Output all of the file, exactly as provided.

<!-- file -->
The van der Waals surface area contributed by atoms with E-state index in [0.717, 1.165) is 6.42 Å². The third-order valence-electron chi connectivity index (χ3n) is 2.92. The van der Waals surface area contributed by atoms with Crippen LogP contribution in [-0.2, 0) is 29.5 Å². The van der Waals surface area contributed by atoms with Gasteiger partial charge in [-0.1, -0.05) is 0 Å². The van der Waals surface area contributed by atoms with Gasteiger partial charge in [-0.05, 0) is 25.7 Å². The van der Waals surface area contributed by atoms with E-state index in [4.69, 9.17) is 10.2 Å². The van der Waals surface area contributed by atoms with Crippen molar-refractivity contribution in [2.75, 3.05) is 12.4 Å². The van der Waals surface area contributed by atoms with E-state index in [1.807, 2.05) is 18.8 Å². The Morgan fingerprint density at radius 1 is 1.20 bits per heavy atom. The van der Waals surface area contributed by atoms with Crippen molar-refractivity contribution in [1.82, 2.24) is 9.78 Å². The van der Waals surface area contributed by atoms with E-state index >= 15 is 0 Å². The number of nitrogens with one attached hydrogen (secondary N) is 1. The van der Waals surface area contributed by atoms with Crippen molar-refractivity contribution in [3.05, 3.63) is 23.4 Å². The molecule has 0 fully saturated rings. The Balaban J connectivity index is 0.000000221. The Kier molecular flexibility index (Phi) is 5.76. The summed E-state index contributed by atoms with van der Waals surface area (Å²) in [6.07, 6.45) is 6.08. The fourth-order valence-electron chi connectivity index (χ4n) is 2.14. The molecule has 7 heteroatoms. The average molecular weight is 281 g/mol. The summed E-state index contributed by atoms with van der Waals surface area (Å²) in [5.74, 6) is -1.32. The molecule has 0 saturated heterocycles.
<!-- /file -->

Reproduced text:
The van der Waals surface area contributed by atoms with E-state index in [0.717, 1.165) is 6.42 Å². The third-order valence-electron chi connectivity index (χ3n) is 2.92. The van der Waals surface area contributed by atoms with Crippen LogP contribution in [-0.2, 0) is 29.5 Å². The van der Waals surface area contributed by atoms with Gasteiger partial charge in [-0.1, -0.05) is 0 Å². The van der Waals surface area contributed by atoms with Gasteiger partial charge in [-0.05, 0) is 25.7 Å². The van der Waals surface area contributed by atoms with E-state index in [4.69, 9.17) is 10.2 Å². The van der Waals surface area contributed by atoms with Crippen molar-refractivity contribution in [2.75, 3.05) is 12.4 Å². The van der Waals surface area contributed by atoms with E-state index in [1.807, 2.05) is 18.8 Å². The Morgan fingerprint density at radius 1 is 1.20 bits per heavy atom. The van der Waals surface area contributed by atoms with Crippen molar-refractivity contribution in [1.82, 2.24) is 9.78 Å². The van der Waals surface area contributed by atoms with E-state index >= 15 is 0 Å². The number of nitrogens with one attached hydrogen (secondary N) is 1. The van der Waals surface area contributed by atoms with Crippen molar-refractivity contribution in [3.05, 3.63) is 23.4 Å². The molecule has 0 fully saturated rings. The Balaban J connectivity index is 0.000000221. The Kier molecular flexibility index (Phi) is 5.76. The summed E-state index contributed by atoms with van der Waals surface area (Å²) in [6.07, 6.45) is 6.08. The fourth-order valence-electron chi connectivity index (χ4n) is 2.14. The molecule has 7 heteroatoms. The average molecular weight is 281 g/mol. The summed E-state index contributed by atoms with van der Waals surface area (Å²) in [5.74, 6) is -1.32. The molecule has 0 saturated heterocycles.